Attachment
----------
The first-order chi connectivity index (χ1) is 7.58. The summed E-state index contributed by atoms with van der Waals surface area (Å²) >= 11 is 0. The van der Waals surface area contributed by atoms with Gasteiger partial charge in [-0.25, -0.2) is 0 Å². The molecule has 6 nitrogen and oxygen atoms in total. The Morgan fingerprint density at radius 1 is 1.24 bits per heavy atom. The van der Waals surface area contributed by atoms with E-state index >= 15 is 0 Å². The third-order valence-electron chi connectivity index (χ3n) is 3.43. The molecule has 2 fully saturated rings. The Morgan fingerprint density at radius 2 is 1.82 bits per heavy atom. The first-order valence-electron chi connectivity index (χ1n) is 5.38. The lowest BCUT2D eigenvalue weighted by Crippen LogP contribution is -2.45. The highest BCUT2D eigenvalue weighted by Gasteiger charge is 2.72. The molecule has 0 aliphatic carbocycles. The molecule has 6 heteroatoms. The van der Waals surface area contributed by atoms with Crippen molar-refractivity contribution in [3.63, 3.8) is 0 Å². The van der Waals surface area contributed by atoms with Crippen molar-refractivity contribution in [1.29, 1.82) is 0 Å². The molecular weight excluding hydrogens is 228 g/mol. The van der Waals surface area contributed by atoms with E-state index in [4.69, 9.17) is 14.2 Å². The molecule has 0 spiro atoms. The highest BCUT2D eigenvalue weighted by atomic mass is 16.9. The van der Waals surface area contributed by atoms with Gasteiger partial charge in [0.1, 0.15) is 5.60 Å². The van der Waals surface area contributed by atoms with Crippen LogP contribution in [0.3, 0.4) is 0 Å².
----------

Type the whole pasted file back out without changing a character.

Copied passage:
The first-order chi connectivity index (χ1) is 7.58. The summed E-state index contributed by atoms with van der Waals surface area (Å²) >= 11 is 0. The van der Waals surface area contributed by atoms with Gasteiger partial charge in [-0.25, -0.2) is 0 Å². The molecule has 6 nitrogen and oxygen atoms in total. The Morgan fingerprint density at radius 1 is 1.24 bits per heavy atom. The van der Waals surface area contributed by atoms with E-state index >= 15 is 0 Å². The third-order valence-electron chi connectivity index (χ3n) is 3.43. The molecule has 2 fully saturated rings. The Morgan fingerprint density at radius 2 is 1.82 bits per heavy atom. The first-order valence-electron chi connectivity index (χ1n) is 5.38. The lowest BCUT2D eigenvalue weighted by Crippen LogP contribution is -2.45. The highest BCUT2D eigenvalue weighted by Gasteiger charge is 2.72. The molecule has 0 aliphatic carbocycles. The molecule has 6 heteroatoms. The van der Waals surface area contributed by atoms with Crippen molar-refractivity contribution in [3.63, 3.8) is 0 Å². The van der Waals surface area contributed by atoms with Crippen molar-refractivity contribution in [1.29, 1.82) is 0 Å². The molecular weight excluding hydrogens is 228 g/mol. The van der Waals surface area contributed by atoms with E-state index in [4.69, 9.17) is 14.2 Å². The molecule has 0 spiro atoms. The highest BCUT2D eigenvalue weighted by atomic mass is 16.9. The van der Waals surface area contributed by atoms with Gasteiger partial charge in [0.1, 0.15) is 5.60 Å². The van der Waals surface area contributed by atoms with Crippen LogP contribution in [0.3, 0.4) is 0 Å².